Asking for Help

Last August and September, when the physical effects from my second bout of pneumonia in less than a year would not cease and desist and this current episode of Major Depressive Disorder was well underway, I became unable to do many of the things that I count on being able to do to be me and run my home.

Ruger’s got me

What happens when a disabled person can no longer care for themselves and their home? Asking for help seems simple, perhaps, for those who’ve never had to, but for those of us who are used to doing for ourselves, it is quite complex.

The first part of the process was as simple as checking a box when I reapplied for assistance with food and paying my Medicare premiums. I checked the “Home Health Care” box on September 2, 2018, with much trepidation. I wasn’t sure what to expect next.

The screen has changed slightly since I applied six months ago

When I hadn’t heard about the “Food Stamp” part of my application by the end of the week, I went to the office. I was told since I had checked the home health care box, my application had been transferred to a neighboring county. I was perplexed.

After some bureaucratic shuffling, my food and medical parts of the application were transferred BACK to my home county for expedient processing. I was granted Food Stamps and assistance paying my Medicare premiums. Then I waited to hear about the other box.

In late September I received a phone call from a woman around 6:20 at night, who identified herself as a Case Worker for the Lewis-Mason-Thurston office of Washington’s whatever office… I did not recognize the acronym she specified. I was already discombobulated by receiving such a call after 5pm (what can I say, I take off my headset at 5, figuring I am done with “business calls”… sigh), and I answered in a manner that reflected such.

 

Now I was astonished. It had taken three weeks for this phone call, responding to what I considered a “scream for help” to have it considered by the ONE PERSON who actually received it as ‘a mistake.’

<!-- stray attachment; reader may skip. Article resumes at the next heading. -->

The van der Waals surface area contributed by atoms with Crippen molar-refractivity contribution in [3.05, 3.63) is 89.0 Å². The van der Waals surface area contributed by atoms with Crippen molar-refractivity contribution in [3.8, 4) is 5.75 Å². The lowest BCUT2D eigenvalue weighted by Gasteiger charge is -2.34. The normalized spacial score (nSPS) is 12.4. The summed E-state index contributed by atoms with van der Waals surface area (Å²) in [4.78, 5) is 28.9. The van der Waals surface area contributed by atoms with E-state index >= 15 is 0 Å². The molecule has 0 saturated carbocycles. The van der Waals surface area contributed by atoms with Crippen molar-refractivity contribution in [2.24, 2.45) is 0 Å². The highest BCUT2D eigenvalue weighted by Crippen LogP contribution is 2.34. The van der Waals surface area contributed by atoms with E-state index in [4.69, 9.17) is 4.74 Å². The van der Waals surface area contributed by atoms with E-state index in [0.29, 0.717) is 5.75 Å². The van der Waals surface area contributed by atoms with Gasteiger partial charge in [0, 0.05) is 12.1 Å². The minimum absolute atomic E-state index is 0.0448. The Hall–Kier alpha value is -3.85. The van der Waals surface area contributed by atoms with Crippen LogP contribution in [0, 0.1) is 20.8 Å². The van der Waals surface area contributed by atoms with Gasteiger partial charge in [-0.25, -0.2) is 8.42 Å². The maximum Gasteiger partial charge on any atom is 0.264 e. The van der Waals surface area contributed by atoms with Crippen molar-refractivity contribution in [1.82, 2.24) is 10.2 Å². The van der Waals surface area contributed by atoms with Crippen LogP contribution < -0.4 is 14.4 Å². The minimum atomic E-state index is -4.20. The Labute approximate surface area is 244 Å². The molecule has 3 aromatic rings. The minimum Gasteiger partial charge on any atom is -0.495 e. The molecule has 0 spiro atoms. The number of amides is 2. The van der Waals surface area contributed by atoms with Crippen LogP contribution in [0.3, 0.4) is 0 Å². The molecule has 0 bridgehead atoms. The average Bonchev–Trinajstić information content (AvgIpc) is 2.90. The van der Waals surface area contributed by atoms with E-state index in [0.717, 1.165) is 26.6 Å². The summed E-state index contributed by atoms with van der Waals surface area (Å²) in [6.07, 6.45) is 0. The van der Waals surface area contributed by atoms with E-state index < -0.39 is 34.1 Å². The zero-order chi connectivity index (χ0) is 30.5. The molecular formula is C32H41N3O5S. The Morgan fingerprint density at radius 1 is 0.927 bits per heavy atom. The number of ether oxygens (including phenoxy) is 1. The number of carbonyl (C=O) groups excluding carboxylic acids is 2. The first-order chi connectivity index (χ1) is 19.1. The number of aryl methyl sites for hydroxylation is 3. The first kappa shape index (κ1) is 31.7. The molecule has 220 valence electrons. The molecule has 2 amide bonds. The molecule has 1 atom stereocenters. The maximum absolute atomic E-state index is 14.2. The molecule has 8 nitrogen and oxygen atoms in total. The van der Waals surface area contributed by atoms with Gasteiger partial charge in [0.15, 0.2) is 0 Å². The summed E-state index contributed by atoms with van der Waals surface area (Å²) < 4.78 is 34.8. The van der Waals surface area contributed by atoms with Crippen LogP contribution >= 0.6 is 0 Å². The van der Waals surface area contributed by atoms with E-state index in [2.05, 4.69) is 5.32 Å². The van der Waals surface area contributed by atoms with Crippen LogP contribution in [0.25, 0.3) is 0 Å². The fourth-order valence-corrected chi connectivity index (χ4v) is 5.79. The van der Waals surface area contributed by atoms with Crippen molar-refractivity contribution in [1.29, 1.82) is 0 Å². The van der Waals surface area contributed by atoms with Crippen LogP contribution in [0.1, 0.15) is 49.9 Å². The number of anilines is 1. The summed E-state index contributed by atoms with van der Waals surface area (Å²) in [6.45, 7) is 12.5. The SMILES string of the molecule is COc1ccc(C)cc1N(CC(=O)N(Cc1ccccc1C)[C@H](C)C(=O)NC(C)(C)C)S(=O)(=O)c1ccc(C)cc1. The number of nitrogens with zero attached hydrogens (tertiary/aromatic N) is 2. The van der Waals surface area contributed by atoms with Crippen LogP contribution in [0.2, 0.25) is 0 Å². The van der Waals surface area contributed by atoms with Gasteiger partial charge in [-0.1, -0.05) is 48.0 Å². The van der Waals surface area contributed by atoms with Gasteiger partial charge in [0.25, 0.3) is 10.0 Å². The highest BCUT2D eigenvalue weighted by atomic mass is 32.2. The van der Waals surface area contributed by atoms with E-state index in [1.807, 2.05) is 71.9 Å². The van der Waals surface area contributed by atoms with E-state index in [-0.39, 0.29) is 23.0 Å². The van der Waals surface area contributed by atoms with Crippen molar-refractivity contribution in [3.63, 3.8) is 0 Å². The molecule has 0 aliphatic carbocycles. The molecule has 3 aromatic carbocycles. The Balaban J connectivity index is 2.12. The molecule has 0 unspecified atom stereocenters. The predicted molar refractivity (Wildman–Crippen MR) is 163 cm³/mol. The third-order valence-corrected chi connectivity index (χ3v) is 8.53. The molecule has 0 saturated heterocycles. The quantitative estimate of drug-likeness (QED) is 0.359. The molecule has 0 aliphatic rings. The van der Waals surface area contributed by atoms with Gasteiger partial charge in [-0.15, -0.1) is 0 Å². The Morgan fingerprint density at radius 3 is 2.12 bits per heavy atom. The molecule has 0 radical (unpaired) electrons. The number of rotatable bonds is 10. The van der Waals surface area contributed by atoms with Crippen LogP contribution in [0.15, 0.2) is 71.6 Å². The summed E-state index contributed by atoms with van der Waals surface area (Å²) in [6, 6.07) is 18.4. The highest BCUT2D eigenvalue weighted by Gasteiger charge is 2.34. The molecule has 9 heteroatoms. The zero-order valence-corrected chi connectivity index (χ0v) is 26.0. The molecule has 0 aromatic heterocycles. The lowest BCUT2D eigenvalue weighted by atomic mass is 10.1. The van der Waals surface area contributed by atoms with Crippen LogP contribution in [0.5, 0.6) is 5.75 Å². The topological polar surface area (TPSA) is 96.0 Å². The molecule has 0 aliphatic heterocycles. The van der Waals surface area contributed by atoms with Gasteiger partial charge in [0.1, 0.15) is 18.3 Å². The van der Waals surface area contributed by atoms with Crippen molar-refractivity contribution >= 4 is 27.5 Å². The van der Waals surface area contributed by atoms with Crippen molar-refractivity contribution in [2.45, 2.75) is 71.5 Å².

She asked, “Did you check the “Home Health Care” box by accident?”

The tip of a wooden cane on the floor

“No, it was not a mistake,” I answered. “I need help desperately. I have not been able to recover from this pneumonia and I need help. I am having trouble bathing and dressing myself and I’m even missing church in spite of having a Dial-a-Lift ride set up.”

She answered in the affirmative and continued with my application. My home assessment for my application was scheduled for early October, about a month after I ‘cried for help.’

The evaluator was pleasant. I easily forgave him for indicating that my canine service companions were “gigantic dogs” on the assessment when he did accurately indicate the services they perform for me (in spite of being, technically a “medium” and “large” dog respectively). Mr. Evaluator had my evaluation (that indicated I was barely functioning with assistance from church friends and relatives) input into the system by late October.

Dog toy between the wheels of a wheelchair on the floor

I continued to wait.

My physician was angry it was taking so long. In mid-November, she ordered a different sort of Home Health Care. I had been unaware there was more than one type. It was so nice to finally have a bath-aide come in and help with some of the most difficult parts of being disabled.

Ironically, on the date of my first major fall (not just “ping-ponging” my way into the walls on the way to the bathroom), a device was delivered to notify my doctor’s office when I fell. They delivered it an hour after the fall that jammed and froze my shoulder. My doctor then prescribed a power chair.

When it was discovered that I leave my home for church and medical appointments, I was deemed “non-homebound” and the device was demanded back. The bath aids and physical therapist who were coming in every week for three weeks ceased. I was not eligible for THAT type of care.

I was offered my first caregiver, a person who had never held such a position, in late December. She had retrained after having worked as a bartender. She worked for 6 days before she called (14 hours before her next shift) to say she couldn’t come back to work because she couldn’t afford the gas to make the journey from the coast where she lived.

I spent Christmas and New Years without assistance. I spent a lot of time in light housecoats, being cold. My heating bill is skyrocketing.

In mid-January, a new caregiver started. Unfortunately, she did not work out. Yelling at me during a bath just adds to my menu of triggers. Yeah… Nope.